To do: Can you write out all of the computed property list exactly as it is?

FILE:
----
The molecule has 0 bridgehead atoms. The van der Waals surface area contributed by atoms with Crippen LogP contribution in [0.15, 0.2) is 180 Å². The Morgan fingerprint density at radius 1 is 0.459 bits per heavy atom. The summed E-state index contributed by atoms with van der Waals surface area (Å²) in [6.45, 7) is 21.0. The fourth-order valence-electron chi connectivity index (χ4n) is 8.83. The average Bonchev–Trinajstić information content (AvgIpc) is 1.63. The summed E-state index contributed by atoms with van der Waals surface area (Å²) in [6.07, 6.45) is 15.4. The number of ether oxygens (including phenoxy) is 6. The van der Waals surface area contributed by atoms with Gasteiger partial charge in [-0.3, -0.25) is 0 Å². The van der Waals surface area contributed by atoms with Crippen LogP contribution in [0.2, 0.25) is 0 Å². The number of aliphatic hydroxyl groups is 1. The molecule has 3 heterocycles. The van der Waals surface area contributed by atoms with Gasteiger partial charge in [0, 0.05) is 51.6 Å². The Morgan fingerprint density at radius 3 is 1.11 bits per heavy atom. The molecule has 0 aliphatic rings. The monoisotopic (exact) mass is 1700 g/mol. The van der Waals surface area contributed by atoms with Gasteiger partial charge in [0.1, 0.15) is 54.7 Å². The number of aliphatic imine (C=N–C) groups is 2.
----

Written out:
The molecule has 0 bridgehead atoms. The van der Waals surface area contributed by atoms with Crippen LogP contribution in [0.15, 0.2) is 180 Å². The Morgan fingerprint density at radius 1 is 0.459 bits per heavy atom. The summed E-state index contributed by atoms with van der Waals surface area (Å²) in [6.45, 7) is 21.0. The fourth-order valence-electron chi connectivity index (χ4n) is 8.83. The average Bonchev–Trinajstić information content (AvgIpc) is 1.63. The summed E-state index contributed by atoms with van der Waals surface area (Å²) in [6.07, 6.45) is 15.4. The number of ether oxygens (including phenoxy) is 6. The van der Waals surface area contributed by atoms with Gasteiger partial charge in [-0.3, -0.25) is 0 Å². The van der Waals surface area contributed by atoms with Crippen LogP contribution in [0.2, 0.25) is 0 Å². The number of aliphatic hydroxyl groups is 1. The molecule has 3 heterocycles. The van der Waals surface area contributed by atoms with Gasteiger partial charge in [0, 0.05) is 51.6 Å². The Morgan fingerprint density at radius 3 is 1.11 bits per heavy atom. The molecule has 0 aliphatic rings. The monoisotopic (exact) mass is 1700 g/mol. The van der Waals surface area contributed by atoms with Gasteiger partial charge in [0.1, 0.15) is 54.7 Å². The number of aliphatic imine (C=N–C) groups is 2.